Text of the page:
We called a realtor.
We made the decision to call her after another shooting happened within blocks of our house a few months ago. And I say another because people make bad choices and sometimes the media chooses to only show the choices made in certain areas. And before you get on your privileged soap box and pretend that it doesn’t happen around you. take a step down. Suffering and pain happen all the time. Money doesn’t take away emptiness. Horrible things happen all the time and patterns of expressing it happen too. It sometimes just looks more politically correct but just as devastating. We just happen to live in the second largest city in Illinois and we live in the most populated part. With that said, we also live in the most beautiful part of the city. The part where no one looks the same. Where many different languages are spoken. Where many different countries are represented. Where there is a celebration happening on any given night till any given time. This city is filled with voices that are all trying to be heard. And if we are open enough to receive it then we are blessed enough to hear it.
But we called a realtor. And if I am honest my fear called her. Gratefully she is friend and so she overflowing with grace. Because this is a hard decision. We had a list a list of reasons why we should move schools, 4 bedrooms, a garage that closes, maybe a bigger kitchen, safety. None of these reasons make sense. They feel very superficial to me as I type them. Very first world problems. Very princess like. So we make the list and let it sit in our hearts. Months have gone by and we looked at other homes. We dreamed of a place where the kids could ride their bikes around the block and I wouldn’t have to follow them or say a Hail Mary every time they played out front.
And so we looked. We joined Zillow and got daily updates about homes that we were drooling over in a neighborhood not too far from where we were at. We talked and imagined what it would be like to have five children in their own rooms. Or a kitchen that more than two people could be in at the same time.
We also applied for jobs in Michigan. Again. Because if you know me at all you know that I am a mitten state girl who has been misplaced for the last 17 years. My feet feel planted when they are in the sand and I really want my kiddos to grow up with their cousins. My cousins are some of the most beautiful people in the world and I want my kids to feel the same way when they are forty. I also want them to have matching monogramed wool sweaters but that is a whole other story. So the husband applied for jobs that replies never came back from. And it is the middle of July and we are still here.
There is no for sale sign in our front yard. There are no signs of DE hoarding. Although I am pretending I am on an HGTV show and getting rid of everything….don’t tell the kids.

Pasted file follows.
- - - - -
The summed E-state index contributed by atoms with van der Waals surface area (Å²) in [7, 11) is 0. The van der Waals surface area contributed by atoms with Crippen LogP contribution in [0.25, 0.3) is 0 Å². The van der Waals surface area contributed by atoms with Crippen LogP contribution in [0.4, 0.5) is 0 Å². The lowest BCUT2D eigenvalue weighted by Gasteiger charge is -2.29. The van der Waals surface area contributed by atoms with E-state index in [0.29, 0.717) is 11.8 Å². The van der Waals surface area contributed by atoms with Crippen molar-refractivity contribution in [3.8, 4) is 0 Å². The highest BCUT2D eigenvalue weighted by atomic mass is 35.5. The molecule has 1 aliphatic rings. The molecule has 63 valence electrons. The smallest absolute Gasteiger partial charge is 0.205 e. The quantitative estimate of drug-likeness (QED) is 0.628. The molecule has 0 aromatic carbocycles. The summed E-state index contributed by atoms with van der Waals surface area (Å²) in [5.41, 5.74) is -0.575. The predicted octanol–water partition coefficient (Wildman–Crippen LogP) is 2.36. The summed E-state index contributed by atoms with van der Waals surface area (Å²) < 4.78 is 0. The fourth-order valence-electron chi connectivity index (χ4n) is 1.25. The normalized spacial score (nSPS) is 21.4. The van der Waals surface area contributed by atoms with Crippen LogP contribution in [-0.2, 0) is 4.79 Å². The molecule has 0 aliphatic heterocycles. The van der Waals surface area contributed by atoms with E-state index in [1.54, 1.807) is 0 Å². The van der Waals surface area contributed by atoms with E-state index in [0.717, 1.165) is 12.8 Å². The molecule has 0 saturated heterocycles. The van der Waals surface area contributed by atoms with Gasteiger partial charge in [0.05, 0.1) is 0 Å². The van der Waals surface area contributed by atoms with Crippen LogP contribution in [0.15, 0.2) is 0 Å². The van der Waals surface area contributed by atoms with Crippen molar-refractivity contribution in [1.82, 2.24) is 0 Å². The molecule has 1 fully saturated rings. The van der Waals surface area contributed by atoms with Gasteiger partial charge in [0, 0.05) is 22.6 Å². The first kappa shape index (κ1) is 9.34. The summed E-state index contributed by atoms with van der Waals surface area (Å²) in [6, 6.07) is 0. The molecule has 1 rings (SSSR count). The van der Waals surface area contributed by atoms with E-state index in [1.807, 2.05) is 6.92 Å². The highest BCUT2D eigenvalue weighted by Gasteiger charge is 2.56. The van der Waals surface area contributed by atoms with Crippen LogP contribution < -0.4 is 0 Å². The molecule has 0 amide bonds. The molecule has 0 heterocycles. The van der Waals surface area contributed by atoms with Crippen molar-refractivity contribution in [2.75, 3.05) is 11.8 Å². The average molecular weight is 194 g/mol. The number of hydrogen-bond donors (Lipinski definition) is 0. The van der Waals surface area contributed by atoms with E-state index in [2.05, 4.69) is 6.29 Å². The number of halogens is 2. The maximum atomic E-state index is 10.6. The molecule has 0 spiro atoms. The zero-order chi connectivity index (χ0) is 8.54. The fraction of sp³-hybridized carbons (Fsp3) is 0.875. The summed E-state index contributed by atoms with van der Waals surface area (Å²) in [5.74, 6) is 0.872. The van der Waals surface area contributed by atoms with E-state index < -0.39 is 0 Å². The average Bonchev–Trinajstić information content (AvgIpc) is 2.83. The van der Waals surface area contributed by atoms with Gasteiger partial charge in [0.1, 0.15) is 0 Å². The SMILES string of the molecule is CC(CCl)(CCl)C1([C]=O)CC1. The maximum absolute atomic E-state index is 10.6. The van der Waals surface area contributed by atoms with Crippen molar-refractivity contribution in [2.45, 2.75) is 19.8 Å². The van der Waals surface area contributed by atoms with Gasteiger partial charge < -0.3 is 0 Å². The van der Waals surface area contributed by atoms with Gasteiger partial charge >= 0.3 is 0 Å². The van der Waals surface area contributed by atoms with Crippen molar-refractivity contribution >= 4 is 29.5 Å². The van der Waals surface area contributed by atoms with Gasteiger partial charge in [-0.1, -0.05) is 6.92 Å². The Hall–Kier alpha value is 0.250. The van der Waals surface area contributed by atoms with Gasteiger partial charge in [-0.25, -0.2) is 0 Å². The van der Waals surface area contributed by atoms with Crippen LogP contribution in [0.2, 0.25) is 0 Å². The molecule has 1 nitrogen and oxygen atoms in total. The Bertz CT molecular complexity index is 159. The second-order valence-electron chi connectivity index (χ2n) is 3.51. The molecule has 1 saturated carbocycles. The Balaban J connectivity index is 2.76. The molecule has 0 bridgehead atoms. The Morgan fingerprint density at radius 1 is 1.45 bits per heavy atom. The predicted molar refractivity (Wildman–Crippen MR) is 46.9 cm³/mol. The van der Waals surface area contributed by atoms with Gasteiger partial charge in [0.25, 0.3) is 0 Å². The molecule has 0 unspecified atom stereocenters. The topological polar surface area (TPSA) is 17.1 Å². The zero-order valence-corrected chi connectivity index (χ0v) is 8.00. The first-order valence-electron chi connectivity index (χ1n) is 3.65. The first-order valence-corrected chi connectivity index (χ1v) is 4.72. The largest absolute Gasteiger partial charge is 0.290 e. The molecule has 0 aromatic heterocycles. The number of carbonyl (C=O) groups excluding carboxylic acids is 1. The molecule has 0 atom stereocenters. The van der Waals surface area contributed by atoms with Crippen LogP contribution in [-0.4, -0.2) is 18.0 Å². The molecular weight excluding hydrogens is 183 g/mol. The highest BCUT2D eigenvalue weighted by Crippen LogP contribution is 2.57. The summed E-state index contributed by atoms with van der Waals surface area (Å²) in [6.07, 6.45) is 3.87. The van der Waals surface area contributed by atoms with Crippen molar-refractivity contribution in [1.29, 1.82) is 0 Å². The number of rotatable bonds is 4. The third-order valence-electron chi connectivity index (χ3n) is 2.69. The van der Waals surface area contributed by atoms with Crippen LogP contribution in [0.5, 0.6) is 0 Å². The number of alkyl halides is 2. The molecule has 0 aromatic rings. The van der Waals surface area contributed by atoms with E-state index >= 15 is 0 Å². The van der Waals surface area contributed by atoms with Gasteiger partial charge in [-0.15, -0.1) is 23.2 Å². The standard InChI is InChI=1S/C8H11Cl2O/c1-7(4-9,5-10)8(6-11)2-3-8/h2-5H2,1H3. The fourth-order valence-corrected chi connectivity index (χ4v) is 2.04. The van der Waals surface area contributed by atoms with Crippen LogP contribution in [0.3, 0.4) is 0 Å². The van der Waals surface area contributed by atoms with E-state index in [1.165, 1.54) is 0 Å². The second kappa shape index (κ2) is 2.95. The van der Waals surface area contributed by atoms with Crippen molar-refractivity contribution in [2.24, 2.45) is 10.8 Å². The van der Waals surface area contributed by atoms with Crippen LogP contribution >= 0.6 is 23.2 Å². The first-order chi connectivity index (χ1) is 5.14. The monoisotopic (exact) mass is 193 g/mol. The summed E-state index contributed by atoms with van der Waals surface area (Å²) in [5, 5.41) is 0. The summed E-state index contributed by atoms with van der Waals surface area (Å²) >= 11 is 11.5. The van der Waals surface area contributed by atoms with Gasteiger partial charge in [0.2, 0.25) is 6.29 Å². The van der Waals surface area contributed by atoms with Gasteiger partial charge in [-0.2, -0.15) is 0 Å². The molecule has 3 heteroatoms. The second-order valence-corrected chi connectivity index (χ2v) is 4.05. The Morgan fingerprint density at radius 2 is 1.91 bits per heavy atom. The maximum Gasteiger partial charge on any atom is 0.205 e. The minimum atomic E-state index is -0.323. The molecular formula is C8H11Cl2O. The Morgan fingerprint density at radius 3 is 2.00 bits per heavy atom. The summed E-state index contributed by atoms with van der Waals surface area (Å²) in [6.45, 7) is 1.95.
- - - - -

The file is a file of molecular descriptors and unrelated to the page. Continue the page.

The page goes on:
When we got married my husband was let’s say “ a bit overwhelmed” with the time my family spent together. And by family I mean grandparents, cousins, aunts and uncles. As husband likes to say if someone sneezed and we had a party. We did a lot together. Of course they came to all the sporting events. Every recital. Every emergency room visit. Every Sunday after church we were together.
Grandma would make a ham, frozen peas, peach jell-o salad, candied yams, and mash potatoes. Oh, and don’t forget the rolls. The rolls sopped up all the gravy. And then grandpa would be called into the kitchen away from watching golf and start up his electric knife. I would sit on the stool next the phone by the junk drawer and just below the police scanner and watch each week as he carved the ham with pineapples and maraschino cherries on top.
Every Sunday we knew where we belonged.
As we got older I am sure we complained. We complained about having to eat ham every week or playing with our cousins or only watching golf on the television.
I miss that now. Being hundreds of miles away from family I miss those Sunday afternoons. I miss pretending I was sleeping on the davenport while grandma gently scratched the back of my neck and into my hair. She would tell the same story. How when I was a baby this is how she put me to sleep. I miss that.
After moving to Illinois seventeen years ago I would cry every time my family in Michigan got together. Which was all the time. Or when I would call and happen to catch them having an impromptu pizza night. I ached to be home. To be around those that new me and the familiarity of comfort. The peace in the known.
This past Sunday I was laying in our backyard in a hammock we bought for me husband for Father’s Day. I was exhausted. It had been a physically and emotionally draining few weeks. I was texting husband that there was another job posting in Michigan that had just come up. I asked him to look into it and send his resume right away. Because that is what you are supposed to do right? Make a rash decision because that has to be from God. Why wouldn’t he want us to move back after seventeen years, it’s what I have always wanted.
And then husband said he would apply but…how can we move from this.
This is what we have. We have a tribe. A village. A community.
Yes I adore my mitten state family. I miss them every day. I call them almost every day. I still ache to be there at every birthday and every baby being born and every softball game or even just someone sneezing.
But then this happens. Your family people become something so organic that you cannot imagine living anywhere else. So this is where we are.
We squeeze in a little tighter. We pray a little harder. We work through the hard emotions and opinions of why we live where we do. But where we are placed is beautiful. No it is not gated and not everyone believes the same things. We don’t all look the same and celebrate the same. We don’t all have the same education or the same bank accounts. But we do have this.
We have each other.
( all photos by Sabrina Nohling )